If food is what sustains the body, gratitude nourishes the soul.

Today I am well fed.

Having lived in the same community for over 30 years, I believe I carry a relatively high, (hopefully) positive reputation. Within minutes of my home, I can stroll among the redwoods or along a rocky — albeit cold — beach. My house is not a palace, yet it’s not a cardboard box either and my “commute” to work, when not on a plane, consists of four stairs. When subjected to the hassle of airline travel, I often visit beautiful, wondrous locales and speak to and with fascinating people from all walks of life. I am nurtured by strong friendships and even though — like any long-term relationship — we can drive each other crazy, I am still deeply, teenage-style, crazy nuts in love with my wife. My hair is thinner, the brown has been replaced with gray; I grunt a bit more when I move than I did in younger days, but, even if I am forever watching my weight, my health is generally holding up, thank you very much.

I am beyond fortunate — although I forget far too often.

my coloumn on refrigeratorLast night, I was reminded when a reader of this column reached out to me on a social network site and sent me a photograph.

After the passing of his aunt, her family assembled at the house. On her refrigerator, among the collection of magnets and drawings, was an article I had written many years ago called “Five Words to Change Your Life.”

I do not recall if I ever met his aunt, but looking at the refrigerator magnets framed in the small snapshot, I know she had grandchildren and perhaps liked birds. I assume she traveled to Alaska, and she had a fondness for the iconic Dr. Seuss character, the Cat in the Hat (or more likely her grandchildren did). She was most likely a tidy woman. (I make that deduction because my article was cut with clear straight lines and hung level and centered on the refrigerator door.)

Although not directly posted on her refrigerator, like each of us, I know she had dreams, possibilities, and plans; although I do not know what they were. I hope she realized them before she passed.

I also know with certainty that she was loved and that she loved in return.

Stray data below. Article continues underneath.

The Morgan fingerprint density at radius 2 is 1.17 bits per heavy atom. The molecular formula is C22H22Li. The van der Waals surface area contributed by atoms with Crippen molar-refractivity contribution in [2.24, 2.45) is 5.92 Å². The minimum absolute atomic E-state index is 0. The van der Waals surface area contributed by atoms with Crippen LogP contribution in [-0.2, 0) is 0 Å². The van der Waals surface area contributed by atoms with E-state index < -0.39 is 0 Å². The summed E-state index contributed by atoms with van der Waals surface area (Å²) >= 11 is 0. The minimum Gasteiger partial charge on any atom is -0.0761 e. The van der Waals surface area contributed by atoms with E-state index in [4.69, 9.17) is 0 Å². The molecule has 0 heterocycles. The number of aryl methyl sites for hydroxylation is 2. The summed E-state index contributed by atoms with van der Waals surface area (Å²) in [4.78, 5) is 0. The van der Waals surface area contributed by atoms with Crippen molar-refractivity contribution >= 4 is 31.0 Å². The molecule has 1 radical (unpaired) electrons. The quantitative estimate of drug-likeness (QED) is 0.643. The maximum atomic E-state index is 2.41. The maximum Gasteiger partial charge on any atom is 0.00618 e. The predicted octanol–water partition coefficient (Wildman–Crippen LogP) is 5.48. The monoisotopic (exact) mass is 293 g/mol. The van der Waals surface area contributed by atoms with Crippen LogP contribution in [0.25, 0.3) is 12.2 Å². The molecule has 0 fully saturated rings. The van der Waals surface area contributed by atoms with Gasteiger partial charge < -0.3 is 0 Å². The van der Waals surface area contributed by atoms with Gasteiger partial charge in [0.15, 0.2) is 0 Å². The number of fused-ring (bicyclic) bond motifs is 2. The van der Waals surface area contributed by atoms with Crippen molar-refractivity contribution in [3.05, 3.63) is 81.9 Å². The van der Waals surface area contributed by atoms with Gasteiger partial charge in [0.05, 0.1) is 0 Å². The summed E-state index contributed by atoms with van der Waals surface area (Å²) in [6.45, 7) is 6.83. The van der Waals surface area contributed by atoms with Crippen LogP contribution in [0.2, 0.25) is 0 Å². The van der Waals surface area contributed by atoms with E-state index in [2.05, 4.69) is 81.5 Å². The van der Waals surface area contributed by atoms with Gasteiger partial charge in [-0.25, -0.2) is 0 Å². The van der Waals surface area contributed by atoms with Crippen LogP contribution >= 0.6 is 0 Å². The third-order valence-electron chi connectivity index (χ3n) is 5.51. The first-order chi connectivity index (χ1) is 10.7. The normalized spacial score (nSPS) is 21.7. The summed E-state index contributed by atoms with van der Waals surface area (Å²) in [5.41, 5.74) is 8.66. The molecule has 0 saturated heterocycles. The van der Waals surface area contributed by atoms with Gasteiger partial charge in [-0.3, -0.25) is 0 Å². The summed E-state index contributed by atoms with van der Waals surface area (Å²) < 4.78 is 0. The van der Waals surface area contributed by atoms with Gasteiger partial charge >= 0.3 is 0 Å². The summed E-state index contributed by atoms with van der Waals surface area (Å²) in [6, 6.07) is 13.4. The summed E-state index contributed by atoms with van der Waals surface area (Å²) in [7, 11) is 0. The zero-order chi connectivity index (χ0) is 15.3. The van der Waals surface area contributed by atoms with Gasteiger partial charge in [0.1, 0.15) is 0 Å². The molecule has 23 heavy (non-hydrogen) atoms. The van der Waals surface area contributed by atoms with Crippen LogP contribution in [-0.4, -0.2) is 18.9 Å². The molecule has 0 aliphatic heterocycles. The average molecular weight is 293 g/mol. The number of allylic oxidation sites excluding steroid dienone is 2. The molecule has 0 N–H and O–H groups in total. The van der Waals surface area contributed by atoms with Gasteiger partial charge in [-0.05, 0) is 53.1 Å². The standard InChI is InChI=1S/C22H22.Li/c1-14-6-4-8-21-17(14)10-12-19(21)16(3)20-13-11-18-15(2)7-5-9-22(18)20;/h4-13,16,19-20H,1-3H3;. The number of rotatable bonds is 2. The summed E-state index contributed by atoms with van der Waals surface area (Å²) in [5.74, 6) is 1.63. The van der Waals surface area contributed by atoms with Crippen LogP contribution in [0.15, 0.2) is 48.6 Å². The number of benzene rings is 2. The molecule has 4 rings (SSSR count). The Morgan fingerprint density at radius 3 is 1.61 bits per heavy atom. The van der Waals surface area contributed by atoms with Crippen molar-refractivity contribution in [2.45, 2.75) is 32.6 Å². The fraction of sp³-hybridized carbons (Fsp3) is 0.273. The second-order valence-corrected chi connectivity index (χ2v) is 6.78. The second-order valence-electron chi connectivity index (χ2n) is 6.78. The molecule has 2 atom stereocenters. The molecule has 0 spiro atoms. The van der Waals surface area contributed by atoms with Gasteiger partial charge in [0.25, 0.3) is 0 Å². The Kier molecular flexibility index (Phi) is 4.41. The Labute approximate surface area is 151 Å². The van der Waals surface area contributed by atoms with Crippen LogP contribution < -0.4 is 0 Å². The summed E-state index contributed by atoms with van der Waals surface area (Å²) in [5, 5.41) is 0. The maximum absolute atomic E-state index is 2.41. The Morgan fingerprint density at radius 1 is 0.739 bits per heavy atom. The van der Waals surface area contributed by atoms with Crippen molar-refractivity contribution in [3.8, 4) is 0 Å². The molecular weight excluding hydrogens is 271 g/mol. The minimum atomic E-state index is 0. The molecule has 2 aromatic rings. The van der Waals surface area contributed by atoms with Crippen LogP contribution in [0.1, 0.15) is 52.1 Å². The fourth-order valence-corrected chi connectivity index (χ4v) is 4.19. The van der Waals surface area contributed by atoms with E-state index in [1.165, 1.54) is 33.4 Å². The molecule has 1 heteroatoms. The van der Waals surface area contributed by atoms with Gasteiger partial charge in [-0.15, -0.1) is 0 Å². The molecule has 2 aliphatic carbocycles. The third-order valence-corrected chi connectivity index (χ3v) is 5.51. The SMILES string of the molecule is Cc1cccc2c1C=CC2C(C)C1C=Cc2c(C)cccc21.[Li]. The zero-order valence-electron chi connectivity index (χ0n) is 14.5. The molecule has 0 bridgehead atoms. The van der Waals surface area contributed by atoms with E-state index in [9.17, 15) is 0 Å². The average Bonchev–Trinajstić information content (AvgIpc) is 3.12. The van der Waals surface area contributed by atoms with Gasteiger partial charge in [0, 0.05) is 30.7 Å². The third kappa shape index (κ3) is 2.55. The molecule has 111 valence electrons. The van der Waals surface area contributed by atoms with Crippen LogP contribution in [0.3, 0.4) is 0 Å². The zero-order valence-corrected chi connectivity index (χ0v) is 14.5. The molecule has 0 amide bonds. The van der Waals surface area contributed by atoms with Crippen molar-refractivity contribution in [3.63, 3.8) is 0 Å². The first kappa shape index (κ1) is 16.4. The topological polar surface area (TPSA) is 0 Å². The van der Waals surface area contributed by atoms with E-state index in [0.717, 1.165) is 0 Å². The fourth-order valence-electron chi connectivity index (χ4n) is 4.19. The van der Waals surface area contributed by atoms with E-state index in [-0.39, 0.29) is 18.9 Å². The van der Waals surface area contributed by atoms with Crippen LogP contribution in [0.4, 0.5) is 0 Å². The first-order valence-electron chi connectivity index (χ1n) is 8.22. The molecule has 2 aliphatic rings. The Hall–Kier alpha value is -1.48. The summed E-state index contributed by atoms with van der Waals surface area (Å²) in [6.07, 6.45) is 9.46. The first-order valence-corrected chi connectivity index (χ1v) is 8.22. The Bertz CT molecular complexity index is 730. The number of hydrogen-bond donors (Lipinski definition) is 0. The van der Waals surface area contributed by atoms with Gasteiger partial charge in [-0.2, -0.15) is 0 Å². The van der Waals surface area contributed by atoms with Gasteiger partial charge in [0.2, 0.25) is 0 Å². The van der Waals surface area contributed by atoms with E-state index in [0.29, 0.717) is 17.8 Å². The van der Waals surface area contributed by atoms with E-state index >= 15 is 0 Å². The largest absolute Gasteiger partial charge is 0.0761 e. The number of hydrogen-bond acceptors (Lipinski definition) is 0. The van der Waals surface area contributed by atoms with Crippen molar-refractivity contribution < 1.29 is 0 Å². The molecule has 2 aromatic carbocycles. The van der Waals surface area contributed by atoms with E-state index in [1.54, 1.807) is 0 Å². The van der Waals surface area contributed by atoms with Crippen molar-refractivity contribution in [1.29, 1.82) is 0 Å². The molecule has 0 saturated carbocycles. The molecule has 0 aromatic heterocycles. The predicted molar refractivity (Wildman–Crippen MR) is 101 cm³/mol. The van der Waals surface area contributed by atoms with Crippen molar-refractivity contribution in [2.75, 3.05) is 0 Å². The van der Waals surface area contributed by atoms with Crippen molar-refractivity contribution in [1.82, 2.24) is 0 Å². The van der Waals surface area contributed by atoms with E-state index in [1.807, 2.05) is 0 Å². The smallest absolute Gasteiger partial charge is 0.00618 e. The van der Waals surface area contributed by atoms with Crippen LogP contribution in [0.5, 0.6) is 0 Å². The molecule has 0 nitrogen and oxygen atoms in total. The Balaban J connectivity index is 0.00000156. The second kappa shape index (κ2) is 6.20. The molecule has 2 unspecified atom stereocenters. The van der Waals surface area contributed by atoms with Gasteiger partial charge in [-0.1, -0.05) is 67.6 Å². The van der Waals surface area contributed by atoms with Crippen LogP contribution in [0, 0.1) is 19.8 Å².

She could have been my aunt, or yours. Maybe she was.

Although my messages are posted in print near and far, and I am given the privilege of the speaker’s platform, each of us, whether as pebbles or boulders, is tossed into the same lake, spreading ripples in all directions. We touch and we are touched. Should we face final judgment, I am convinced the ultimate criteria will be how we affected those with whom we connected during our lives. For some day in the future, each of us will exist only in the memories and words of the ones we left behind. It is they, not we, who determine our legacy. Paradoxically, we create it, and do so in the present; right now, today, this instant.

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You Cannot be Happy Until You Let Go

road-sign-with-question-mark

The person in the mirror is not getting any younger.

We see our bodies change and hear ever louder the ticking of the clock.

It can be frightening.

Yet, part of what amplifies the fear and holds us back is attempting to hold on to that which is no longer there.

As another year fades into history, bid farewell to what has passed. Feel the loss if necessary, but say goodbye with dignity and grace. Remember fondly the better memories. Realize all you have done and all you have been through have given you tools you did not have.

Take a deep breath. Smile.

Then, turn and face forward.

Let a new year bring you boldly into your future.